Wednesday, December 30, 2009

Wednesday's wash

Wow, the Obama administration is taking it on the chin these days--from many of its allies in punditry and elsewhere, who deplore its failures and its attitude. From Ruth Marcus in today's Washington Post:
"The more I think about the Christmas all-but-bombing, the angrier I get. At the multiple failures that allowed Umar Farouk Abdulmutallab to get on the plane with explosives sewn inside his underwear. And at the Obama administration's initial, everything's-fine-everybody-move-right-along reaction....And how can it be, in the face of all this, that the administration's communications strategy, cooked up on a conference call, was to assure us that they were looking into things but in the meantime we should settle down? This was not just one supposedly out-of-context stumble by Homeland Security Secretary Janet Napolitano; it was the official line. Making the rounds of Sunday talk shows, White House Press Secretary Robert Gibbs resisted every effort to get him to acknowledge that something had gone seriously wrong."
And then there's this surprising evisceration from Maureen Dowd in today's NY Times:
"Before he left for vacation, Obama tried to shed his Spock mien and juice up the empathy quotient on jobs. But in his usual inspiring/listless cycle, he once more appeared chilly in his response to the chilling episode on Flight 253, issuing bulletins through his press secretary and hitting the links. At least you have to seem concerned.... Citing the attempt of the Nigerian’s father to warn U.S. authorities six months ago, the president intoned: “It now appears that weeks ago this information was passed to a component of our intelligence community but was not effectively distributed so as to get the suspect’s name on a no-fly list.” In his detached way, Spock was letting us know that our besieged starship was not speeding into a safer new future, and that we still have to be scared. Heck of a job, Barry."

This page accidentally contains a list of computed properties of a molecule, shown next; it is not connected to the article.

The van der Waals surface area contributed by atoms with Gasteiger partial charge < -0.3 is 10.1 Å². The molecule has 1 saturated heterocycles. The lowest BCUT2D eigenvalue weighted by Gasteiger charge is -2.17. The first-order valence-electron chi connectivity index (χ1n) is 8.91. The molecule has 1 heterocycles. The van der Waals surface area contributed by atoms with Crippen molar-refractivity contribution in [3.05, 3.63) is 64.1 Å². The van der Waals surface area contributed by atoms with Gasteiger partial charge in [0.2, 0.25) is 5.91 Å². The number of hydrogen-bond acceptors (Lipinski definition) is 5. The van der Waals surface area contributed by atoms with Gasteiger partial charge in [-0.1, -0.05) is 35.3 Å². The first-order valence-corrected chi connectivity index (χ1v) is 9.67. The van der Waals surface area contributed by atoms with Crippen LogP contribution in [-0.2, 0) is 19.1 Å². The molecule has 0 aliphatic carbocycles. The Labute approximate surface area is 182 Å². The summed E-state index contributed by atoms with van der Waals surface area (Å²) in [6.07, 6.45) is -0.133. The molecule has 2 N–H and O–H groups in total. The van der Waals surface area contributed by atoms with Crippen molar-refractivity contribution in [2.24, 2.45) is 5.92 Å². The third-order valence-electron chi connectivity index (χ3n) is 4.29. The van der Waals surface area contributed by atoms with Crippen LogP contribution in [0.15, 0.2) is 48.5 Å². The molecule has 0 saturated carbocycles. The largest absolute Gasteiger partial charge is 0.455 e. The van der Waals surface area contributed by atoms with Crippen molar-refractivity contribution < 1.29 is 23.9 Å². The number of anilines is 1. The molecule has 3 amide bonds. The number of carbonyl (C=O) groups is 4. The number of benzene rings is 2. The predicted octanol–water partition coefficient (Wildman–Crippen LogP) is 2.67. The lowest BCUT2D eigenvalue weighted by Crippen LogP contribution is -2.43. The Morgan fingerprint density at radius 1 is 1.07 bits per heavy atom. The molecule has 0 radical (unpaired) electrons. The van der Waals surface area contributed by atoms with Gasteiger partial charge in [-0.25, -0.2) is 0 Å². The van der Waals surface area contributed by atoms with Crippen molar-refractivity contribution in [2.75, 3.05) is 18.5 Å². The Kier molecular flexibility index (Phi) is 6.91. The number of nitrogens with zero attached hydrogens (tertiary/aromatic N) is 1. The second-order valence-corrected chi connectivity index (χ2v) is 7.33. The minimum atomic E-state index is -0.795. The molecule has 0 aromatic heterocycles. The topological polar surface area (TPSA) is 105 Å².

So Texas Tech has indeed fired Coach Mike Leach. He was accused of, among other things, confining an injured player to a small, confined space more than once out of concerns for the player's work ethic.
This is sad to me because I've thought for some time that Leach, despite his at-times quirky strangeness, was an excellent innovator when it came to football offenses, and I enjoyed watching his teams play. If the accusations are true, though, I guess he may have done himself in. I'm not sure this story is done, however. I've read elsewhere (for example, read this story on ESPN) that a number of Leach's players, both current and former, strongly defend him; and that the player Leach is accused of mistreating, Adam James, has perhaps been a malcontent in the Tech program for some time and indeed had work ethic problems. So how credible are his accusations? This story may not go away quite so quickly.

The University of Notre Dame women's hoops team wins again, 85-52 over Central Florida. I saw the game on TV; I liked the Irish' aggressiveness, pressing, and overall defense. They've got a chance to be really good. Once again they forced their opponent to commit over 30 turnovers, and UCF was a team which had played Florida State and Alabama tough.